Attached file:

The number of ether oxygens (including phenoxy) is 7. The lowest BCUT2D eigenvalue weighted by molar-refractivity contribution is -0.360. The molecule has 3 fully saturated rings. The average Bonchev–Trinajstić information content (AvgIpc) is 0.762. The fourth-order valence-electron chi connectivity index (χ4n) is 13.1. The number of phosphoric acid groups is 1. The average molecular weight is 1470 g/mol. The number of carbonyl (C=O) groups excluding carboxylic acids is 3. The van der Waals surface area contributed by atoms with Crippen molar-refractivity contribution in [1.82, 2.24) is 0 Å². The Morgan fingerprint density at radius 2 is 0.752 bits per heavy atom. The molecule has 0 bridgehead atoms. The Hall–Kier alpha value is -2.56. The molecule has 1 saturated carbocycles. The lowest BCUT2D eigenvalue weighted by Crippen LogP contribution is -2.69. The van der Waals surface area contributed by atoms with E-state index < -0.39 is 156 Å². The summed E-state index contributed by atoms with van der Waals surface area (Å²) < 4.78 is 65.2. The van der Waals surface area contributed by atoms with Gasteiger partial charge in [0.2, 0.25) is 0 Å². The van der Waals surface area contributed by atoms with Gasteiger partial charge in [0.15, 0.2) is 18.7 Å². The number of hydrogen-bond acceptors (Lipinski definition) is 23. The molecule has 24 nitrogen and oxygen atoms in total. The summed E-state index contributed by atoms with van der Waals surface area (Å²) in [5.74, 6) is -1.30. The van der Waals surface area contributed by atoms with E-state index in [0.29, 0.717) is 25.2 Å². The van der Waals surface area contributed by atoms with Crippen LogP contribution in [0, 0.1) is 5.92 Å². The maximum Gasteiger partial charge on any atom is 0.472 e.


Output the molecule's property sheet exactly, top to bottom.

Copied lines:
The number of ether oxygens (including phenoxy) is 7. The lowest BCUT2D eigenvalue weighted by molar-refractivity contribution is -0.360. The molecule has 3 fully saturated rings. The average Bonchev–Trinajstić information content (AvgIpc) is 0.762. The fourth-order valence-electron chi connectivity index (χ4n) is 13.1. The number of phosphoric acid groups is 1. The average molecular weight is 1470 g/mol. The number of carbonyl (C=O) groups excluding carboxylic acids is 3. The van der Waals surface area contributed by atoms with Crippen molar-refractivity contribution in [1.82, 2.24) is 0 Å². The Morgan fingerprint density at radius 2 is 0.752 bits per heavy atom. The molecule has 0 bridgehead atoms. The Hall–Kier alpha value is -2.56. The molecule has 1 saturated carbocycles. The lowest BCUT2D eigenvalue weighted by Crippen LogP contribution is -2.69. The van der Waals surface area contributed by atoms with E-state index < -0.39 is 156 Å². The summed E-state index contributed by atoms with van der Waals surface area (Å²) < 4.78 is 65.2. The van der Waals surface area contributed by atoms with Gasteiger partial charge in [0.2, 0.25) is 0 Å². The van der Waals surface area contributed by atoms with Gasteiger partial charge in [0.15, 0.2) is 18.7 Å². The number of hydrogen-bond acceptors (Lipinski definition) is 23. The molecule has 24 nitrogen and oxygen atoms in total. The summed E-state index contributed by atoms with van der Waals surface area (Å²) in [5.74, 6) is -1.30. The van der Waals surface area contributed by atoms with E-state index in [0.29, 0.717) is 25.2 Å². The van der Waals surface area contributed by atoms with Crippen LogP contribution in [0, 0.1) is 5.92 Å². The maximum Gasteiger partial charge on any atom is 0.472 e.